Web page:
Why It’s Worth Hiring Professionals for your Web Video
Can you believe it was just 2005 when YouTube was invented? Since then, millions of companies, nonprofits and government agencies have seen the impact of telling their stories through video. And with so many tools–from iPhone cameras to Videopad Video Editor–you can do it yourself. So why bother hiring a professional video production team? Consider these:
1. Time. Good story-telling and mastering the technical tools to make it possible can be much more time-intensive than most people realize. Typically I spend a minimum of 100 hours on a 5-6 minute video project, but often more. The work starts with developing the concept and script, but also includes selecting the right people to be part of the story and the best technologies to deliver the content. You’ll have more time to do your real job if you are overseeing others doing this work, but not actually doing all the tasks yourself (like logging footage for editing–a real time suck!). You’ll also be in a better position to make the Decisions That Matter–like What are the key values of your organization (your brand story), Who is the target audience you want to reach, What do you hope to achieve with the video and How will you measure your success?
2. Quality. A professional video production team has decades of experience that can maximize impact for budget. Areas of expertise include: creative direction, writing, storyboarding, camera equipment and lens options, sound recording and equipment selection, interviewing techniques, lighting design, set design, casting, makeup, music licensing, voiceover artist selection and direction, editing (absolutely Huge part of good storytelling!), motion or still graphics design, audio mixing, etc. Every one of the decisions of the team will impact the final production, so choosing the right team leader (the Director/Producer) and the right person on your team to manage that person (your Communications Director, or a point person on your team who can help funnel decision-making) is a big and important decision for your team to make.
3. Dependability. Hiring a professional team should give you a dependable workflow and schedule for your project, even if it means shooting in your office and working around other people’s schedules. By hiring people who must show up for shoots and edits on a certain timetable, rather than depending on colleagues who have other work to deliver, you can ensure you hit your upload deadline on time.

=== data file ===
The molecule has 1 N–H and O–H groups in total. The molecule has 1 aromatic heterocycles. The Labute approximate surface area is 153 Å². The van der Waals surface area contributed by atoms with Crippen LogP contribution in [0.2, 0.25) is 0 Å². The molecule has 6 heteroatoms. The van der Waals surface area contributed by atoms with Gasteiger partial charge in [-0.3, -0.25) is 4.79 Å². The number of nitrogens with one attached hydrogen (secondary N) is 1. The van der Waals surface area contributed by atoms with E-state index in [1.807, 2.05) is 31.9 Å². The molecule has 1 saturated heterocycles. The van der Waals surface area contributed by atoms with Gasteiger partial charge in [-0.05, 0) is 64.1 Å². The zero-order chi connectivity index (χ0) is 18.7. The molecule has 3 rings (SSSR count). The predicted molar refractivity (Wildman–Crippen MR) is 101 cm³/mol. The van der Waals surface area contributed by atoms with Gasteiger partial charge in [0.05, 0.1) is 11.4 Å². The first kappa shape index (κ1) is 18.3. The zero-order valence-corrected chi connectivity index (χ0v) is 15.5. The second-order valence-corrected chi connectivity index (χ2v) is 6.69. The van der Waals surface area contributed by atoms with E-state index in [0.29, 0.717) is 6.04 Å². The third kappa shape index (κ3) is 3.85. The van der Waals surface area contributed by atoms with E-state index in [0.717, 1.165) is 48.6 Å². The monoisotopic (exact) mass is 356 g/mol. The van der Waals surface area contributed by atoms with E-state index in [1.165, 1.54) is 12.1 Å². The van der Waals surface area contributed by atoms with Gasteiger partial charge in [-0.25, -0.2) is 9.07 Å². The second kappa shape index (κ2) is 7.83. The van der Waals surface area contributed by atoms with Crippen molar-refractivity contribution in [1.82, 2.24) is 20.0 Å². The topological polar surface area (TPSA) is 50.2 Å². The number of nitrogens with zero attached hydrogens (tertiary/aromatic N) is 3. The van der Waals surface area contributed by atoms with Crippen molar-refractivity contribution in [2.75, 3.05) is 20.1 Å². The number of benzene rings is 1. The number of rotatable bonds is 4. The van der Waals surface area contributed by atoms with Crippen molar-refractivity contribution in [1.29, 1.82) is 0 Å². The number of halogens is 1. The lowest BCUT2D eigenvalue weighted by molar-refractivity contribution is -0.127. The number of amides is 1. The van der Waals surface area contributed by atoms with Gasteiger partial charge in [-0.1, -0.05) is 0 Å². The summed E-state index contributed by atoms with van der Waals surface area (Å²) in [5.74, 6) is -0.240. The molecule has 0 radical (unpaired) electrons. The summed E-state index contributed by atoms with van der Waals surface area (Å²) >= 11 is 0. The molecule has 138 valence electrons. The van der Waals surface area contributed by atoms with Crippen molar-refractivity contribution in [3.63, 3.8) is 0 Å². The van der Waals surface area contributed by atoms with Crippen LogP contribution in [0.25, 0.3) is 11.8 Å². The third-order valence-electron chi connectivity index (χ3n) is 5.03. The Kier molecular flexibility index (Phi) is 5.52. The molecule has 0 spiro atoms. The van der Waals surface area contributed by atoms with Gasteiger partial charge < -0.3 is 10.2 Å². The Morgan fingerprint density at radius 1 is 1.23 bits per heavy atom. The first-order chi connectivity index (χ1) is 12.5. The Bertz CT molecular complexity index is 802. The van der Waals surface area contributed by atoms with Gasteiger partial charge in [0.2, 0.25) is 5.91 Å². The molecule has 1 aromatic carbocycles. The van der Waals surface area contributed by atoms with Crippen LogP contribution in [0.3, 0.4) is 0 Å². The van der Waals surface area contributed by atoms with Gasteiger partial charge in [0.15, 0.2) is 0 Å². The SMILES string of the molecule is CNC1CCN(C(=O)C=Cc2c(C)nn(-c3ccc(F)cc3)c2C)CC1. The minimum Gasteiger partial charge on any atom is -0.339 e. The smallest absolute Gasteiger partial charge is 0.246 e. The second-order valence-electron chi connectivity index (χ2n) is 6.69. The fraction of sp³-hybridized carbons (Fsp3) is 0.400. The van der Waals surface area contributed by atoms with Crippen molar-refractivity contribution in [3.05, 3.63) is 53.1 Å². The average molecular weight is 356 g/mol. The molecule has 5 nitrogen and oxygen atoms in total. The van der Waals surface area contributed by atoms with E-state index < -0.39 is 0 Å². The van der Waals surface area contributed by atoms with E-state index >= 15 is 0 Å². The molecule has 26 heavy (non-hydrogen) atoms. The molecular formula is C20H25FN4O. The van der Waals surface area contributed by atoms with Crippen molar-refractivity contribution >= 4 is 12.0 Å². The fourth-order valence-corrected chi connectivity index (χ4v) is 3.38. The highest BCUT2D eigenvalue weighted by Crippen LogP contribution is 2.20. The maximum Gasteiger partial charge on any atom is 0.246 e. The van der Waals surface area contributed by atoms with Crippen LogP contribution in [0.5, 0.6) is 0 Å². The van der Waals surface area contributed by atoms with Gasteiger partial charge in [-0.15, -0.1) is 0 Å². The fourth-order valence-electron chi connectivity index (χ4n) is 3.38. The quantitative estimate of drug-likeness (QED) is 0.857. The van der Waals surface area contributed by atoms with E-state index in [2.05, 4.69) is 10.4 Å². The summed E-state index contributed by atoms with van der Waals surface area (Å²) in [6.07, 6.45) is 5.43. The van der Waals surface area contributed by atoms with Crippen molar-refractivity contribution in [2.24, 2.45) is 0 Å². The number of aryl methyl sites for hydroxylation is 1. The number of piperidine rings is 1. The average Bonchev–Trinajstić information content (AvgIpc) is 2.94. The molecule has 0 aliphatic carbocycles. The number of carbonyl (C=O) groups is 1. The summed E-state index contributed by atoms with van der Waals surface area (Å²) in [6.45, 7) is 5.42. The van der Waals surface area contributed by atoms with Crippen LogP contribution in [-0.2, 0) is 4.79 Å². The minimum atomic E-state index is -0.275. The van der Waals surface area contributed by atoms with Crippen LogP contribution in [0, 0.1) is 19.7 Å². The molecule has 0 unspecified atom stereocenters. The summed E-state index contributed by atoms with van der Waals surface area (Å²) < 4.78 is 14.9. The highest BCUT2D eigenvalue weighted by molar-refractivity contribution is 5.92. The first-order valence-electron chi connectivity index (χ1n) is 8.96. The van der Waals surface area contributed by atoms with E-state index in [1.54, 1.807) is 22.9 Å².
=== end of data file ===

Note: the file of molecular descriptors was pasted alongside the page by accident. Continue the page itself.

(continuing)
4. Flexibility. A quality professional team should ask a lot of questions at the outset so they understand what the final deliverable format(s) are optimal. If you want flexibility–to put something up on the web as H.264 video, but also compress it for mobile web and Also be able to use it on a big screen at your next annual meeting–you’ll need the team to know that and “bake it in” to the acquisition specs and workflow for the project.
The big downside to hiring an outside production team is, of course, cost. A professionally produced 5-6 minute video costs $2,500 per finished minute on the low end, and goes up from there depending on number of shoot days/locations, complexity of editing and graphics, professional talent, etc. But often people don’t consider the hidden “opportunity cost” of do-it-yourself work. Such costs can include: not properly formatting video, so it won’t play on your site or on mobile web; not properly licensing music so that you are at risk of being sued or having your video pulled down; having the production take many more hours to create, because the folks creating it have to learn the craft as they do it; losing sight of the goals of the production, because everyone on your team is too busy to consider the big picture. Not to mention losing sight of your actual job!
The upside to do-it-youself is–well–you get to have the fun of creating a great and compelling story and bringing it to a wider audience.
Entry filed under: advocacy, brand, communications, content, marketing, nonprofits, social media, video. Tags: Amy DeLouise, branding with video, do-it-yourself video, making my own web video, video for corporate marketing, video for nonprofit marketing, web video.